Apple awards $10 million to COPAN Diagnostics for COVID-19 tests

Apple today announced it is awarding $10 million from its Advanced Manufacturing Fund to COPAN Diagnostics, a market leader in sample collection kits that play a critical role in COVID-19 testing. This funding will allow COPAN Diagnostics to rapidly accelerate their supply of sample collection kits for hospitals across the United States, expanding production from several thousand today to more than one million kits per week by early July. As part of this effort, Apple will support COPAN Diagnostics’ expansion to a new, larger facility in Southern California, with advanced equipment that Apple is helping design. This expansion is expected to create more than 50 new jobs.

“We feel a deep sense of responsibility to do everything we can to help medical workers, patients, and communities support the global response to COVID-19,” said Jeff Williams, Apple’s chief operating officer, in a statement. “COPAN is one of the world’s most innovative manufacturers of sample collection kits for COVID-19 testing, and we’re thrilled to partner with them so they can expand as we work to address this critical issue for our nation. I couldn’t be prouder of our teams for bringing all of their energy, passion, and innovative spirit to supporting the country’s COVID-19 response.”

“We’re excited to forge this new relationship with Apple, whose teams are already making a huge difference with our efforts to scale up the production of our sample collection and transport kits,” said Norman Sharples, CEO of COPAN Diagnostics, in a statement. “Collection and transport kits are a critical component in the fight against COVID-19. At COPAN, we’re excited and grateful for this partnership with Apple as our strong beliefs of innovation, quality, and excellence in manufacturing and design are perfectly aligned. Apple’s operational expertise will help us increase delivery of important pre-analytical tools for medical professionals across the country at this critical time.”

COPAN’s sample collection kits have revolutionized the diagnostics industry and play a critical role in the COVID-19 testing process.
COPAN’s sample collection kits have revolutionized the diagnostics industry and play a critical role in the COVID-19 testing process.

Apple is sourcing equipment and materials for COPAN Diagnostics from companies across the US, including equipment Apple is helping design from K2 Kinetics, based in York, Pennsylvania, and MWES in Waukesha, Wisconsin.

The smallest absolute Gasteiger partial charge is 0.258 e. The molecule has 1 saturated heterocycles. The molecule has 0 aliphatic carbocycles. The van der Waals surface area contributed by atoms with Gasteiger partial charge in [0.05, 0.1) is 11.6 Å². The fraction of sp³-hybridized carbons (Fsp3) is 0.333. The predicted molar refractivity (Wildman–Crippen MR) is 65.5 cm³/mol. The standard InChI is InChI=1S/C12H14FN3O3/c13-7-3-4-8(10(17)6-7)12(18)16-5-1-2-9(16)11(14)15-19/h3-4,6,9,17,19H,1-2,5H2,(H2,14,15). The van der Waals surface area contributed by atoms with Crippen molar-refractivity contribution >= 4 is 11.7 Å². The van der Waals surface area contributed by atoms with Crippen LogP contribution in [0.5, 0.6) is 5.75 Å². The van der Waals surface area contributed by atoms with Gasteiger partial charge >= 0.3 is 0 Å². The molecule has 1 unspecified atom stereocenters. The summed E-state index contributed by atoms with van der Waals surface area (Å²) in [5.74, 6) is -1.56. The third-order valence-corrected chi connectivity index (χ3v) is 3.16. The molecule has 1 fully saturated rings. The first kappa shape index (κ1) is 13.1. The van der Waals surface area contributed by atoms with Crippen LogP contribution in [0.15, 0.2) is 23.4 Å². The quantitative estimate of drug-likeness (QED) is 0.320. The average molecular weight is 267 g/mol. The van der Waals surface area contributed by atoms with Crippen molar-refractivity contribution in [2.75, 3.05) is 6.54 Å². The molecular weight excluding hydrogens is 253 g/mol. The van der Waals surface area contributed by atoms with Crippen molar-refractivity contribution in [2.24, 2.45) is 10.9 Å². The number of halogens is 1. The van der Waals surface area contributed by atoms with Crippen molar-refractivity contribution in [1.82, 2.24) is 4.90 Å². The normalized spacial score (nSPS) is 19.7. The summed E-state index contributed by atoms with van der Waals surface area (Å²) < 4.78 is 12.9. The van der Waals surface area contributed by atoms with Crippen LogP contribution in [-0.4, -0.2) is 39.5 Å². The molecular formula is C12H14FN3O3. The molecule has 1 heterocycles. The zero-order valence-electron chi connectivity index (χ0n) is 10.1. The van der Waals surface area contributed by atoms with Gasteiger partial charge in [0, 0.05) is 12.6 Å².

COPAN is a global player in the field of specimen collection and preservation for infectious disease diagnostics. The company’s sample collection kits have revolutionized the diagnostic industry and play a critical role in the COVID-19 testing process. The company’s unique quantitative approach to pre-analytics led them to invent flocked swabs in 2003, a revolutionary device comprising of a molded plastic applicator stick that has variable tips coated with Nylon fibers allowing for quick uptake and complete elution of the sample. COPAN’s UTM is the leading transport medium for collection, transport, preservation, and long-term freeze storage of clinical specimens containing viruses.

Apple’s financial and operational support will help COPAN increase supply to more than one million kits per week by early July.
Apple’s financial and operational support will help COPAN increase supply to more than one million kits per week by early July.

Apple’s Support for the Worldwide Response to COVID-19

Apple has donated tens of millions of dollars toward the global COVID-19 response, including Global Citizen and America’s Food Fund. In addition, Apple designed, tested, and distributed almost 10 million face shields and sourced over 30 million face masks for healthcare professionals in hard-hit areas. Apple also developed a COVID-19 symptom-checking website and app in partnership with the CDC, and announced a collaboration with Google to develop COVID-19 contact tracing technology to help governments and health agencies reduce the spread of the virus, with user privacy and security central to the design.

Apple’s impact also extends to its range of innovative services. Apple News is connecting users with trusted information from reliable sources with its dedicated COVID-19 section, and Apple has worked with everyone from Oprah to Lady Gaga to help customers find information, entertainment, and ways to contribute to charitable causes through Apple TV.

Apple in the United States

Apple is on track to reach its commitment of contributing $350 billion to the US economy over a five year period. The company supports 2.4 million jobs across the US, including 90,000 direct employees in all 50 states.